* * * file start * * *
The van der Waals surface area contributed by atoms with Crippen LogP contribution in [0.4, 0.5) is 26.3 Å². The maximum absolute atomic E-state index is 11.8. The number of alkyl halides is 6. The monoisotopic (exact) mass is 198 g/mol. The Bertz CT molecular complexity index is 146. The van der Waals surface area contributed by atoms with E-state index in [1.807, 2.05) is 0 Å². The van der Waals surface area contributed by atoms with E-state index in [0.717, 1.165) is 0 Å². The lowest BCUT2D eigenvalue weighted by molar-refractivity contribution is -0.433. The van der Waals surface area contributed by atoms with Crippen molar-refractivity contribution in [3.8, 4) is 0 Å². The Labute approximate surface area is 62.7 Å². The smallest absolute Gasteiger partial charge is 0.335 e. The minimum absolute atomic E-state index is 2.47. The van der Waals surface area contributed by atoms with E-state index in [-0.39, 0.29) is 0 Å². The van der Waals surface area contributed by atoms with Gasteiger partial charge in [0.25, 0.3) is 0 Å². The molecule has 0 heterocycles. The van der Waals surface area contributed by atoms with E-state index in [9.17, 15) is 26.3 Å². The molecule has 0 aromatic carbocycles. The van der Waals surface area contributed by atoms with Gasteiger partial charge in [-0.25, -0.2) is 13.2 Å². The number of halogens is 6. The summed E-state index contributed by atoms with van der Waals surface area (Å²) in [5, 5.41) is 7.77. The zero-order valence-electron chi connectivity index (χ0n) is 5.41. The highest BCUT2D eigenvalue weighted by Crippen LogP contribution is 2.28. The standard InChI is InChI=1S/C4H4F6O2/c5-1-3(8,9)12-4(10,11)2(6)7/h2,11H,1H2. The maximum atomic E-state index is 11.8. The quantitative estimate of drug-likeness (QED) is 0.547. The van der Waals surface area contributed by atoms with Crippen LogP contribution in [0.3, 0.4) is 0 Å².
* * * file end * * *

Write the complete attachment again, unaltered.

The van der Waals surface area contributed by atoms with Crippen LogP contribution in [0.4, 0.5) is 26.3 Å². The maximum absolute atomic E-state index is 11.8. The number of alkyl halides is 6. The monoisotopic (exact) mass is 198 g/mol. The Bertz CT molecular complexity index is 146. The van der Waals surface area contributed by atoms with E-state index in [1.807, 2.05) is 0 Å². The van der Waals surface area contributed by atoms with E-state index in [0.717, 1.165) is 0 Å². The lowest BCUT2D eigenvalue weighted by molar-refractivity contribution is -0.433. The van der Waals surface area contributed by atoms with Crippen molar-refractivity contribution in [3.8, 4) is 0 Å². The Labute approximate surface area is 62.7 Å². The smallest absolute Gasteiger partial charge is 0.335 e. The minimum absolute atomic E-state index is 2.47. The van der Waals surface area contributed by atoms with E-state index in [-0.39, 0.29) is 0 Å². The van der Waals surface area contributed by atoms with Gasteiger partial charge in [0.25, 0.3) is 0 Å². The molecule has 0 heterocycles. The van der Waals surface area contributed by atoms with E-state index in [9.17, 15) is 26.3 Å². The molecule has 0 aromatic carbocycles. The van der Waals surface area contributed by atoms with Gasteiger partial charge in [-0.25, -0.2) is 13.2 Å². The number of halogens is 6. The summed E-state index contributed by atoms with van der Waals surface area (Å²) in [5, 5.41) is 7.77. The zero-order valence-electron chi connectivity index (χ0n) is 5.41. The highest BCUT2D eigenvalue weighted by Crippen LogP contribution is 2.28. The standard InChI is InChI=1S/C4H4F6O2/c5-1-3(8,9)12-4(10,11)2(6)7/h2,11H,1H2. The maximum atomic E-state index is 11.8. The quantitative estimate of drug-likeness (QED) is 0.547. The van der Waals surface area contributed by atoms with Crippen LogP contribution in [0.3, 0.4) is 0 Å².